Your observations in answer to Lynn's questions should help you can get a better idea of your desired planting site's sun exposure. Looks like you are almost 5000 in altitude, that much closer to the sun. In the meantime, your plants can go in into pots that you can gradually acclimate to your area's temperatures and sun exposure. Plant them up and when conditions allow, put them outside for short periods of time in your current sun exposure and gradually move towards longer periods of sun time. Keep an eye on the affect of the day's exposure on your new plants and move the pots around accordingly.

If the potted plants do well in the sun exposure of your desired planting site, then you might consider transplanting them, but be sure to prepare your soil for good drainage and keep a good eye on your newly planted semps' watering needs.

Thea, I looked at your list and noticed a couple of the tufted/ciliated/fuzzy types. In my experience, these do like sun but can do with a little less sun than the others on your list.
Romania, Mures (Zone 6b)
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PaleoTemp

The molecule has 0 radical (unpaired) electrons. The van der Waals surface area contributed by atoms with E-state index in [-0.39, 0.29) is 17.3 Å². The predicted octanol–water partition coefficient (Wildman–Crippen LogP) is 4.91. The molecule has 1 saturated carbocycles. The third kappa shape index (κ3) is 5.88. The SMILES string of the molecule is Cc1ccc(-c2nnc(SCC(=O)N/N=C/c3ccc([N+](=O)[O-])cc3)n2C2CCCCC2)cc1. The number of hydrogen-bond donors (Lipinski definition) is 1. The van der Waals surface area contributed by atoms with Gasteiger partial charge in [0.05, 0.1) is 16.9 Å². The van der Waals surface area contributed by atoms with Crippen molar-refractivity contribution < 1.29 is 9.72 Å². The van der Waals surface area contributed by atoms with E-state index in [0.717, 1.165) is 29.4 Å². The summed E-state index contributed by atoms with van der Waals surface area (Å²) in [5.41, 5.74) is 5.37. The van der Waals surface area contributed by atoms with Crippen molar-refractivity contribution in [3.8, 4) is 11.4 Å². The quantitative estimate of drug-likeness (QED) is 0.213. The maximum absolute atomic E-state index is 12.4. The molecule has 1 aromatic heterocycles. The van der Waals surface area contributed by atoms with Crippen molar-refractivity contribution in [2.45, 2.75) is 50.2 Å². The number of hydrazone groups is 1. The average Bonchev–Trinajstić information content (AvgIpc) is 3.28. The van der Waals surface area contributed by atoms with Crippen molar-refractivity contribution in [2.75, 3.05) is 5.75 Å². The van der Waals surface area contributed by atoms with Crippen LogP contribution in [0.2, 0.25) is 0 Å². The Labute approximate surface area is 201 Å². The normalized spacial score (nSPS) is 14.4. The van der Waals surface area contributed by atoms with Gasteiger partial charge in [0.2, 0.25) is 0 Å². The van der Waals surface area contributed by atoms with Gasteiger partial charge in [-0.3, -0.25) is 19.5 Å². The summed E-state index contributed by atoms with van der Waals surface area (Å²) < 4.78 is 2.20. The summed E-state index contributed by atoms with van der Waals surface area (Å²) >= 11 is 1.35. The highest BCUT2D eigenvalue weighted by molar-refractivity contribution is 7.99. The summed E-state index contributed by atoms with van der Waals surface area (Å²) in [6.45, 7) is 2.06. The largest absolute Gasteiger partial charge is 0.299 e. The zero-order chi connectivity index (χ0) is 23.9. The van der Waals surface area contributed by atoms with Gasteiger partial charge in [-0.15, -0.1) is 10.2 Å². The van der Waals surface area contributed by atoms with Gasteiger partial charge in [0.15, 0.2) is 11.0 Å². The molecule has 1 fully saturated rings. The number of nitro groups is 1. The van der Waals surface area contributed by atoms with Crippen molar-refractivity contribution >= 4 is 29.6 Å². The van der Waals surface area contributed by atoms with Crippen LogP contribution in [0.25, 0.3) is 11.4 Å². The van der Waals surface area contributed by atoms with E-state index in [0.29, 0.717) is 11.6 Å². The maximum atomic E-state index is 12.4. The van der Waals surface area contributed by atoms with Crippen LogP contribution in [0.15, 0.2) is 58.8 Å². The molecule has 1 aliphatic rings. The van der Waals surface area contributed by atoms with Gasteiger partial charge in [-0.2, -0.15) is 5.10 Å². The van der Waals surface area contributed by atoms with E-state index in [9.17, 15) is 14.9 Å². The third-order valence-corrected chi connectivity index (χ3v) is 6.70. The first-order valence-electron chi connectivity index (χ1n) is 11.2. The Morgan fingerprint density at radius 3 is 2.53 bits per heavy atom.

Feb 21, 2020 4:29 AM CST
valleylynn said: Have you followed the sun pattern for that area? Will it get some shade, if so what hours?

Yeap, good way to start planning.


Name: Lynn
Oregon City, OR (Zone 8b)
Charter ATP Member Garden Sages I helped plan and beta test the plant database. I helped beta test the Garden Planting Calendar I was one of the first 300 contributors to the plant database! Plant Database Moderator
Forum moderator I helped beta test the first seed swap Million Pollinator Garden Challenge Celebrating Gardening: 2015 Plant and/or Seed Trader Garden Ideas: Master Level
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valleylynn
Feb 21, 2020 11:26 AM CST

Moderator